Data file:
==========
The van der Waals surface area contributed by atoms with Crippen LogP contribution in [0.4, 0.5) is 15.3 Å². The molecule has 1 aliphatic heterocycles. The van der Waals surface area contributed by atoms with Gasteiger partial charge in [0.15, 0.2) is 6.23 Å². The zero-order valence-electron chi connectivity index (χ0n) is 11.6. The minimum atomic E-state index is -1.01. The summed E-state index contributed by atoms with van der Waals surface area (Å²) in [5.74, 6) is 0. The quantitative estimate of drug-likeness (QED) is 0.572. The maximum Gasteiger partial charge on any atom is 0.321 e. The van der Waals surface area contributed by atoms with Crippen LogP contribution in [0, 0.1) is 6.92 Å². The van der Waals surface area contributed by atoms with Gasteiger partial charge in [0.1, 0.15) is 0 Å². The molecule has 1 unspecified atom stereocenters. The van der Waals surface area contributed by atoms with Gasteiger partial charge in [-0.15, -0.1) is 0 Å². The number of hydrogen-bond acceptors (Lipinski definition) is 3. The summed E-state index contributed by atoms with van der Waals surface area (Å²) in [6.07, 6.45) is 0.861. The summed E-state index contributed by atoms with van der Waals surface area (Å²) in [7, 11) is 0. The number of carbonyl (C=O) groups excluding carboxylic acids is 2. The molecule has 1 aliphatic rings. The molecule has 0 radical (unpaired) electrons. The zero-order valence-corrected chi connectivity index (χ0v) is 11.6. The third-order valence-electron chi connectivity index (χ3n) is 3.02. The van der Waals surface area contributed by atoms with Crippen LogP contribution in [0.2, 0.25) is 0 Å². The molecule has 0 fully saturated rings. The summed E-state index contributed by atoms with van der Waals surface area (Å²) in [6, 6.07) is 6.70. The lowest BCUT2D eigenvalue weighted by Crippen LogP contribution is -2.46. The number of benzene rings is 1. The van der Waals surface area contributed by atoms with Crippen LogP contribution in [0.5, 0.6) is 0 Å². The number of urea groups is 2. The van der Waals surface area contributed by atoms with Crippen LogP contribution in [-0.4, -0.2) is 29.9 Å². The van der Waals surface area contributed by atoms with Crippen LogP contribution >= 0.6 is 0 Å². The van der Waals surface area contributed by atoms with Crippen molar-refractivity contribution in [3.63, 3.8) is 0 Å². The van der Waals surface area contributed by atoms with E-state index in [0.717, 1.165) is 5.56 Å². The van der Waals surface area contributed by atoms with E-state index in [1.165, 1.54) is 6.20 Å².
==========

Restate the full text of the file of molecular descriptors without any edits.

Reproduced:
The van der Waals surface area contributed by atoms with Crippen LogP contribution in [0.4, 0.5) is 15.3 Å². The molecule has 1 aliphatic heterocycles. The van der Waals surface area contributed by atoms with Gasteiger partial charge in [0.15, 0.2) is 6.23 Å². The zero-order valence-electron chi connectivity index (χ0n) is 11.6. The minimum atomic E-state index is -1.01. The summed E-state index contributed by atoms with van der Waals surface area (Å²) in [5.74, 6) is 0. The quantitative estimate of drug-likeness (QED) is 0.572. The maximum Gasteiger partial charge on any atom is 0.321 e. The van der Waals surface area contributed by atoms with Crippen LogP contribution in [0, 0.1) is 6.92 Å². The van der Waals surface area contributed by atoms with Gasteiger partial charge in [0.1, 0.15) is 0 Å². The molecule has 1 unspecified atom stereocenters. The van der Waals surface area contributed by atoms with Gasteiger partial charge in [-0.15, -0.1) is 0 Å². The number of hydrogen-bond acceptors (Lipinski definition) is 3. The summed E-state index contributed by atoms with van der Waals surface area (Å²) in [6.07, 6.45) is 0.861. The summed E-state index contributed by atoms with van der Waals surface area (Å²) in [7, 11) is 0. The number of carbonyl (C=O) groups excluding carboxylic acids is 2. The molecule has 1 aliphatic rings. The molecule has 0 radical (unpaired) electrons. The zero-order valence-corrected chi connectivity index (χ0v) is 11.6. The third-order valence-electron chi connectivity index (χ3n) is 3.02. The van der Waals surface area contributed by atoms with Crippen LogP contribution in [0.2, 0.25) is 0 Å². The molecule has 0 fully saturated rings. The summed E-state index contributed by atoms with van der Waals surface area (Å²) in [6, 6.07) is 6.70. The lowest BCUT2D eigenvalue weighted by Crippen LogP contribution is -2.46. The number of benzene rings is 1. The van der Waals surface area contributed by atoms with Crippen LogP contribution in [0.5, 0.6) is 0 Å². The number of urea groups is 2. The van der Waals surface area contributed by atoms with Crippen LogP contribution in [-0.4, -0.2) is 29.9 Å². The van der Waals surface area contributed by atoms with Crippen LogP contribution >= 0.6 is 0 Å². The van der Waals surface area contributed by atoms with Crippen molar-refractivity contribution in [3.63, 3.8) is 0 Å². The van der Waals surface area contributed by atoms with E-state index in [0.717, 1.165) is 5.56 Å². The van der Waals surface area contributed by atoms with E-state index in [1.165, 1.54) is 6.20 Å².